In July 2010, they deployed to Afghanistan upon their return the name was changed from 2nd Stryker Cavalry Regiment to 2nd Cavalry Regiment (Stryker).

Operation Enduring Freedom

On 15 March 2010, the Department of Defense announced that the 2nd Stryker Cavalry Regiment would deploy to Afghanistan in support of Operation Enduring Freedom and the International Security Assistance Force in July 2010. In July 2010, 1st Squadron assumed responsibility of Tarin Kowt, Afghanistan in Uruzgan Province as well as the Shah Wali Kot District Serving alongside 2nd Cavalry Regiment (Australia). The remainder of the Regiment was located in the volatile Kandahar Province with Regimental Headquarters located at FOB Lagman.

In the summer of 2013, the 2d Cavalry Regiment deployed to Afghanistan for a second time in support of Operation Enduring Freedom and the International Security Assistance Force.

Current structure

2nd Cavalry Regiment(Stryker) Structure

The 2nd Cavalry (Stryker) is organized as a Stryker Brigade Combat Team, consisting of the following units (note that all Squadrons minus 1st Squadron conducted reflagging ceremonies in Summer 2012 to realign the Regiment to historical precedence):

US 2nd Cavalry Regiment SSI.jpg 2nd Stryker Cavalry Regiment:

  • Regimental Headquarters Troop (Stryker Headquarters Company)
  • 1st Squadron "War Eagles" – (Stryker Battalion)
    • Headquarters Company "Mustangs" – (Stryker Headquarters Company)
    • Apache Company – (Stryker Infantry Company)
    • Bull Company – (Stryker Infantry Company)
    • Comanche Company – (Stryker Infantry Company)
  • 2nd Squadron "Cougars" – (Stryker Battalion)
    • Headquarters Company "Headhunters" – (Stryker Headquarters Company)
    • Eagle Troop – (Stryker Infantry Company)
    • Fox Troop – (Stryker Infantry Company)
    • Ghost Troop – (Stryker Infantry Company)
  • 3rd Squadron "Wolfpack" – (Stryker Battalion)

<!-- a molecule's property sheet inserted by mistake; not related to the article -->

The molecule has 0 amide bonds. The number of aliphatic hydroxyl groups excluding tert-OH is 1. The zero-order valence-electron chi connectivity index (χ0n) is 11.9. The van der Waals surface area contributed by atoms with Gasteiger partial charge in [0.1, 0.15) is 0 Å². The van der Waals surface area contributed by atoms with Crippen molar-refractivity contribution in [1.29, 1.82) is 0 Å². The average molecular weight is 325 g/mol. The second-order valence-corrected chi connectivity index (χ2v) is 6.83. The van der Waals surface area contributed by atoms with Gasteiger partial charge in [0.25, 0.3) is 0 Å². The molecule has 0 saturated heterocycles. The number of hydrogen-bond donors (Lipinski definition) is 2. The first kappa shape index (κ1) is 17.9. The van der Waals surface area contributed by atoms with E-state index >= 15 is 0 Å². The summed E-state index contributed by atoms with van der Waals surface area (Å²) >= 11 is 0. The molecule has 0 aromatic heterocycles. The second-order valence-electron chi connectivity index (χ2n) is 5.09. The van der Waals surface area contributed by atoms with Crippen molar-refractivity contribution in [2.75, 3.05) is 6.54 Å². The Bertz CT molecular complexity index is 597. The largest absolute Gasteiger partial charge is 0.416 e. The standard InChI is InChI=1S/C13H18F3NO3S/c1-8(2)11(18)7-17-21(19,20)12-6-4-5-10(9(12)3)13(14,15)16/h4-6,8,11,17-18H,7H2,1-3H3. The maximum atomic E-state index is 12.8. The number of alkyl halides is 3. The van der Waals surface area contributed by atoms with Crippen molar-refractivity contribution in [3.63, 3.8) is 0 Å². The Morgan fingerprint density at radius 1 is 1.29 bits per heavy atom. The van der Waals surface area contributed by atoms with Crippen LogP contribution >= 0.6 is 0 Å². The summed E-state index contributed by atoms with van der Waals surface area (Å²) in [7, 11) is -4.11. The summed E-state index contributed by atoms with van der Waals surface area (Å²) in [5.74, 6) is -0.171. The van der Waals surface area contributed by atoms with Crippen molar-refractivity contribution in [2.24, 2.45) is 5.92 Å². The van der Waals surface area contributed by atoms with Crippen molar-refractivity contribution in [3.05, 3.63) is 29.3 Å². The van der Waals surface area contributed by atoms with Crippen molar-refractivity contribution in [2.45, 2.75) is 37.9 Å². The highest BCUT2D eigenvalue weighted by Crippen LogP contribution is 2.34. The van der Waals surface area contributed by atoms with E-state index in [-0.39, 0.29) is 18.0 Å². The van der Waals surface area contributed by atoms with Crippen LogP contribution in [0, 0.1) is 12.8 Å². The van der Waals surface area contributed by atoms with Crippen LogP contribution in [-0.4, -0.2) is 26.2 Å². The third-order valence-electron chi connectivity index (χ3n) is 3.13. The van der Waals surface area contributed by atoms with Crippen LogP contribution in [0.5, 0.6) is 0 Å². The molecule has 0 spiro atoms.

• Headquarters Company "Hammer" – (Stryker Headquarters Company)
    • Iron Troop – (Stryker Infantry Company)
    • Killer Troop – (Stryker Infantry Company)
    • Lightning Troop – (Stryker Infantry Company)
  • 4th Squadron "Saber" (Reconnaissance, Surveillance, and Target Acquisition Squadron)
    • Headquarters Troop "Warhorse" – (Stryker Headquarters Troop)
    • Nemesis Troop – (Stryker Cavalry Scout Troop)
    • Outlaw Troop – (Stryker Cavalry Scout Troop)
    • Palehorse Troop – (Stryker Cavalry Scout Troop)
    • Reaper Troop – (Anti-Armor Troop – 9 TOW-equipped Stryker vehicles)
  • Fires Squadron "Artillery Hell" (Field Artillery Battalion)
    • Headquarters Battery – "Hellraisers"
    • Archer Battery (6-Gun 155mm Howitzer Battery)
    • Bulldog Battery (6-Gun 155mm Howitzer Battery)
    • Cobra Battery (6-Gun 155mm Howitzer Battery)
    • Maverick Troop – (Military Intelligence Company)
  • Regimental Support Squadron "Muleskinners"
    • Headquarters Troop "Hellraisers"
    • Supply and Transportation Troop "Pack Horse"
    • Maintenance Troop "Blacksmiths"
    • Medical Troop "Stryker Medics"
    • Quickstrike Troop – (Signal Troop)
    • Sapper Troop (Engineer Company)

Medal of Honor recipients of the 2nd Cavalry Regiment

  • Private Heth Canfield. Indian Wars. On 15 May 1870, while serving with Company C at Little Blue, Nebraska, for displaying gallantry in action.[3]